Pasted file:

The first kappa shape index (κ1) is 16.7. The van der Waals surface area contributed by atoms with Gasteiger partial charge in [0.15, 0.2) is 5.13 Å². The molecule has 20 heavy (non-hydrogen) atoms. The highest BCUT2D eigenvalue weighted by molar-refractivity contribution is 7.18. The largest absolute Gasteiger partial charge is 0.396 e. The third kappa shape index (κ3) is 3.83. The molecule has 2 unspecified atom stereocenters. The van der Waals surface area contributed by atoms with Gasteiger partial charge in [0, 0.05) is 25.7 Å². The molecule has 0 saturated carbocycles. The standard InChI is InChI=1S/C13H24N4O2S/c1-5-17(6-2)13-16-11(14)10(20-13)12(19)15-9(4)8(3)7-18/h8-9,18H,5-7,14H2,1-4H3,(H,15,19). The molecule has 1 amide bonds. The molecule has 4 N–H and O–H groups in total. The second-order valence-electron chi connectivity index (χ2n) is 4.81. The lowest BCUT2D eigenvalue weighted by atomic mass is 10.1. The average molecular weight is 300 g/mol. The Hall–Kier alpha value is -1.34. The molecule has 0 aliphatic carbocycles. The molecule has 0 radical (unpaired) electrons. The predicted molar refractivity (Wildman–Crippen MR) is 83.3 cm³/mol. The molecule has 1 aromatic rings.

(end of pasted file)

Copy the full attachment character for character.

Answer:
The first kappa shape index (κ1) is 16.7. The van der Waals surface area contributed by atoms with Gasteiger partial charge in [0.15, 0.2) is 5.13 Å². The molecule has 20 heavy (non-hydrogen) atoms. The highest BCUT2D eigenvalue weighted by molar-refractivity contribution is 7.18. The largest absolute Gasteiger partial charge is 0.396 e. The third kappa shape index (κ3) is 3.83. The molecule has 2 unspecified atom stereocenters. The van der Waals surface area contributed by atoms with Gasteiger partial charge in [0, 0.05) is 25.7 Å². The molecule has 0 saturated carbocycles. The standard InChI is InChI=1S/C13H24N4O2S/c1-5-17(6-2)13-16-11(14)10(20-13)12(19)15-9(4)8(3)7-18/h8-9,18H,5-7,14H2,1-4H3,(H,15,19). The molecule has 1 amide bonds. The molecule has 4 N–H and O–H groups in total. The second-order valence-electron chi connectivity index (χ2n) is 4.81. The lowest BCUT2D eigenvalue weighted by atomic mass is 10.1. The average molecular weight is 300 g/mol. The Hall–Kier alpha value is -1.34. The molecule has 0 aliphatic carbocycles. The molecule has 0 radical (unpaired) electrons. The predicted molar refractivity (Wildman–Crippen MR) is 83.3 cm³/mol. The molecule has 1 aromatic rings.